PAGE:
Millennial men are disappearing from the workforce
While other demographic groups are working at higher rates, millennial men are not, and it’s putting a generation of workers at risk.
From the pages of In Business magazine.
Where have all the millennial men gone?
That’s not just a bastardization of a classic Pete Seeger lyric; it’s a legitimate question. Because apparently, they’re not in the workforce.
According to the Bureau of Labor Statistics, millennial males have dropped out of the U.S. workforce more rapidly than any other age and gender demographic. Fully 500,000 more men aged 25 to 34 would be working now if, like women and some other groups, their participation had returned to pre-recession levels or better.
“The absence of young men, long among the privileged working class, will result in broader economic consequences.”
What’s potentially at risk is a lost generation of young, male workers. It’s especially perplexing because the labor market is hot and other demographic groups, including millennial women, are working at higher rates.
David Dorn, an economist at the University of Zurich, told Bloomberg, “If you get to the point where you’re turning 30, you’ve never held a real job, and you don’t have a college education, then it is very hard to recover at that point.”
That’s the real fear, that the absence of young men, long among the privileged working class, will result in broader economic consequences.
According to that same Bloomberg report: “It marks a loss of human talent that dents potential growth. Young people who get a rocky start in the job market face a lasting pay penalty, and economists partly blame the decline in employed, marriageable men for the recent slide in nuptials and increase in out-of-wedlock births. Those trends foster economic insecurity among families, which could worsen outcomes for the next generation.”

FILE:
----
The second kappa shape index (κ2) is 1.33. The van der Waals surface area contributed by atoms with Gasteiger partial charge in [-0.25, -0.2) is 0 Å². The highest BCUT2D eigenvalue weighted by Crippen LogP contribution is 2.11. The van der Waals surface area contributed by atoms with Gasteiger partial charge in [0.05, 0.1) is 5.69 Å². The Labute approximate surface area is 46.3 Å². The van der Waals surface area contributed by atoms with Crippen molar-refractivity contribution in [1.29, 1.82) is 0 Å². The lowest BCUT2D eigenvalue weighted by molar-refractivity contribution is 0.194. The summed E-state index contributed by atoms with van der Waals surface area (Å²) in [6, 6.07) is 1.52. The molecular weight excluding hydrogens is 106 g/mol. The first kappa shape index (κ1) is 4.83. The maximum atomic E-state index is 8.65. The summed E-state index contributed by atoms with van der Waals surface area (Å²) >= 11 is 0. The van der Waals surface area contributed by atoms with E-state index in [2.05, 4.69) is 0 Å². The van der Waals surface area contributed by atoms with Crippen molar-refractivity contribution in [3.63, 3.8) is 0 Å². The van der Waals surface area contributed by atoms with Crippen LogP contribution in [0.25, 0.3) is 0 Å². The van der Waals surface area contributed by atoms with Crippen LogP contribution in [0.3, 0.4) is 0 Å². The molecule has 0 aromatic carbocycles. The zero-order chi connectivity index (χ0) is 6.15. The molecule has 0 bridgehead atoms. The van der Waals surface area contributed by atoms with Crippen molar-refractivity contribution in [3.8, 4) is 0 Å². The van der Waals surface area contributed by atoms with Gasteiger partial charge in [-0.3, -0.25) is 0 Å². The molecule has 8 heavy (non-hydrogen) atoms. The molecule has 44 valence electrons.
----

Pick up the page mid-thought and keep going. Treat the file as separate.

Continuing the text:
So, what’s to blame for the dearth of young, working males? Economists point to a number of possible factors, including increased rates of school and training, as well as disability and illness. The former isn’t a bad thing. As the kinds of manufacturing and middle-skill jobs that long appealed to young men — particularly those without college degrees — dried up during and after the Great Recession, many young men have returned to school for training in new fields.
Learning new skills to compete for 21st century jobs isn’t exactly sitting around all day on mom and dad’s couch playing video games — which some economists posit may also be among the reasons for the decline in young, male workforce participation. It’s admirable that millennial men are seeing the writing on the wall and attempting to shift with the times. One has to wonder that if by the time they enter the workforce, too much time during the prime foundational years of their careers will have been lost. If nothing else, it means millennial men will likely need to work longer in order to make up lost retirement savings they didn’t earn in their 20s and early 30s.
The other factor, disability and illness, is trickier. If opioids are involved, it’s going to make it that much harder for young men to break through into the workforce and find jobs with growth potential.
Either way, as many industries stare down a labor shortage, it appears much more obvious today from which sideline they can start plucking candidates to fill open roles. Crazy as it sounds, the next wave of diversity and inclusion efforts may need to be aimed at integrating more young men into the workplace. The alternative could be a generation of eligible workers lost.
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